Turkish President Recep Tayyip Erdoğan speaks at a rally in Erzerum, January 25, 2019

President Recep Tayyip Erdoğan has declared that Turkey will establish a “safe zone” in Kurdish areas of northern Syria “within months”, even if other powers do not agree.

Donald Trump’s order for the withdrawal of all 2,000 US troops from Syria has been the catalyst for Ankara to seek the expansion of its area of influence along the Turkish-Syrian border. Erdoğan says the zone will be 32 km (20 miles) deep, both west and east of the Euphrates River.

Turkey considers the Kurdish militia YPG — which the US has backed as the leading element in the Syrian Democratic Forces, created in autumn 2015 to push out the Islamic State — to be part of the Turkish Kurdish insurgency PKK. In early 2018, Ankara’s forces and Syrian rebels took almost all of the Kurdish canton of Afrin in northwest Syria.

The Kurds still control about 27% of Syria in their cantons of Kobani and Cezire in the north and northeast.

Erdoğan told members of his AKP ruling party on Friday that the zone will be “aimed at protecting our country from terrorists, not protecting terrorists right beside our border”.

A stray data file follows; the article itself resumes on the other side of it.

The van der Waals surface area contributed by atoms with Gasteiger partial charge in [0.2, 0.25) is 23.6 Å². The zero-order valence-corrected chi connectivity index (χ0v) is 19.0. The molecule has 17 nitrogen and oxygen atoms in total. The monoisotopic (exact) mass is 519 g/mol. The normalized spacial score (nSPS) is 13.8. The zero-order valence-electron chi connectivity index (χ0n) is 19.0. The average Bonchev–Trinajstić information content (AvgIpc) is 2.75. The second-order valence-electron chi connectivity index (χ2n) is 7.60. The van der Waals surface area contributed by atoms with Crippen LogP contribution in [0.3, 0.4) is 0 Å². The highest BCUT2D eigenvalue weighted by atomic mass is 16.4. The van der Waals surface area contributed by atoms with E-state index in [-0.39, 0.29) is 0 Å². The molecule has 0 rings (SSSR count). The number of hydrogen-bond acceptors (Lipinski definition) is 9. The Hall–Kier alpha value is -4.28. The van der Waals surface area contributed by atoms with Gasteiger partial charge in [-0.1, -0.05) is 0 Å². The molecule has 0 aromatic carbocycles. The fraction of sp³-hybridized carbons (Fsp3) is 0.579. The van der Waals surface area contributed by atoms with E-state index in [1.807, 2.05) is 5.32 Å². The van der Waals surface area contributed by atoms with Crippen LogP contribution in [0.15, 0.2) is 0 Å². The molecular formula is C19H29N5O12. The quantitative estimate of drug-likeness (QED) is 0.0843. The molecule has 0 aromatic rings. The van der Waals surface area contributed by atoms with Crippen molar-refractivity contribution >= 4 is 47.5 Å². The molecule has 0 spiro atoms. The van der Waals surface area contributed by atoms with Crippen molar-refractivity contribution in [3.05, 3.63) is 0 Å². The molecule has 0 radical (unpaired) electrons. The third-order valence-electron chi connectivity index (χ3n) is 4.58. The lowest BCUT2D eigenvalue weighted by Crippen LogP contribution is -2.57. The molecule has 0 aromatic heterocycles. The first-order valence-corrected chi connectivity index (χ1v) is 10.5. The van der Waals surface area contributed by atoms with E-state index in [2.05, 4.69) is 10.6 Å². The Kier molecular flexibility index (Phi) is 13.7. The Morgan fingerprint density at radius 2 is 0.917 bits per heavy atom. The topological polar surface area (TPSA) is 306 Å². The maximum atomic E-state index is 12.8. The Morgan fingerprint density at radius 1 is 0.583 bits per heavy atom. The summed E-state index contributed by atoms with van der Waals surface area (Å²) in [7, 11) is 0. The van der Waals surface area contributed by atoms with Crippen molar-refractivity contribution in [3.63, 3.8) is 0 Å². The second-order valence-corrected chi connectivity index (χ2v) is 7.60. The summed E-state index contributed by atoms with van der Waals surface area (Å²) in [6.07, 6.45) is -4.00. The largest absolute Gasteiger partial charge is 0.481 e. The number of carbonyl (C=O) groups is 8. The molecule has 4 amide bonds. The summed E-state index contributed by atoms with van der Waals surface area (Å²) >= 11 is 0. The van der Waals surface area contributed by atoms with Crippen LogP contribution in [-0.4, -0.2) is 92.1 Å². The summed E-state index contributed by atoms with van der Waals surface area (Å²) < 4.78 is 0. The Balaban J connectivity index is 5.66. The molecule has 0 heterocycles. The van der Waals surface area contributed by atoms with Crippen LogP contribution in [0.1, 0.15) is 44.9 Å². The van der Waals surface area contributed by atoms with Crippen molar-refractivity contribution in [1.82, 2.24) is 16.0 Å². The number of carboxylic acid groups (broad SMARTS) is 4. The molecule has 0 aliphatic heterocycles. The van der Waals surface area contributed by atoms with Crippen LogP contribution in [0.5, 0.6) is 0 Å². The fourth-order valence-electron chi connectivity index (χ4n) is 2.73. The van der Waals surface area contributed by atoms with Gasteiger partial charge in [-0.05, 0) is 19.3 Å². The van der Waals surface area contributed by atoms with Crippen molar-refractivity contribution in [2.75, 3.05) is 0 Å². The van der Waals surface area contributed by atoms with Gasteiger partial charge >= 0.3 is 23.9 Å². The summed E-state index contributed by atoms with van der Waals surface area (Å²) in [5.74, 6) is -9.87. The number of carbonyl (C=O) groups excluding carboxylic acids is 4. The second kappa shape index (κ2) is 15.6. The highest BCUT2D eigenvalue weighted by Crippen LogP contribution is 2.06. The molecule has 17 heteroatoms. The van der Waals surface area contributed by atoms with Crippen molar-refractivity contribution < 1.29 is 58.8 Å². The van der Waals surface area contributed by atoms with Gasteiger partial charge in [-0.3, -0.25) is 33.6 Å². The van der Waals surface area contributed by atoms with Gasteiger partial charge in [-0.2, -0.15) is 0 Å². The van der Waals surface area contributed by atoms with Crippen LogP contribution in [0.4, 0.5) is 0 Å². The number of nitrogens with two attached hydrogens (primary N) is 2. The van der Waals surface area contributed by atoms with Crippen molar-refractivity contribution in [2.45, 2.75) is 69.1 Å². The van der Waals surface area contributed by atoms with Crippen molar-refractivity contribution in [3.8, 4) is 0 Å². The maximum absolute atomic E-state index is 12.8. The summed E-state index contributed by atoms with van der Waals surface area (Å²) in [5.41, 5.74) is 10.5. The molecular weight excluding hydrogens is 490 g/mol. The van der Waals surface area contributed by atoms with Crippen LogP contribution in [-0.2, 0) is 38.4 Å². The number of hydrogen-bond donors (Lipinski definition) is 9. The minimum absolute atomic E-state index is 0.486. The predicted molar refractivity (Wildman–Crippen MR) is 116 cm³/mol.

He continued, “We will definitely form this safe or buffer zone ourselves. Our only expectation from our allies is that they provide logistical support to Turkey’s effort.”

US officials, pushing back against Trump’s withdrawal order, have complicated the Turkish effort. Earlier this month Erdoğan refused to meet US National Security Advisor John Bolton after he warned Ankara not to attack Kurdish territory.

On Wednesday the Turkish President met Russian counterpart Vladimir Putin in Moscow. There was no explicit statement about the safe zone, although Putin implied Russian support by speaking of a 1998 accord in which he was involved as head of Russia’s FSB security service.

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Erdoğan said yesterday that neither a US-led coalition nor the UN can create the safe zone: “The only power that can in a true sense establish the safety and functioning of this region on our Syrian border is Turkey. We are closed to all proposed solutions besides this.”

The US envoy for Syria, James Jeffrey, met Turkish Defence Minister Gen. Hulusi Akar and the head of armed forces Gen. Yasar Guler on Friday.

A Turkish statement said Akar expressed Ankara’s expectation that the US will end its support for the YPG and ensure the withdrawal of the Kurdish militia from the city of Manbij in eastern Aleppo Province, west of the Euphrates River.

The Syrian Democratic Forces took the mainly-Arab city in August 2016. Since last summer, the US and Turkey have had an uneasy agreement to oversee the area, but Erdoğan has denounced the Americans for not completing the YPG’s departure.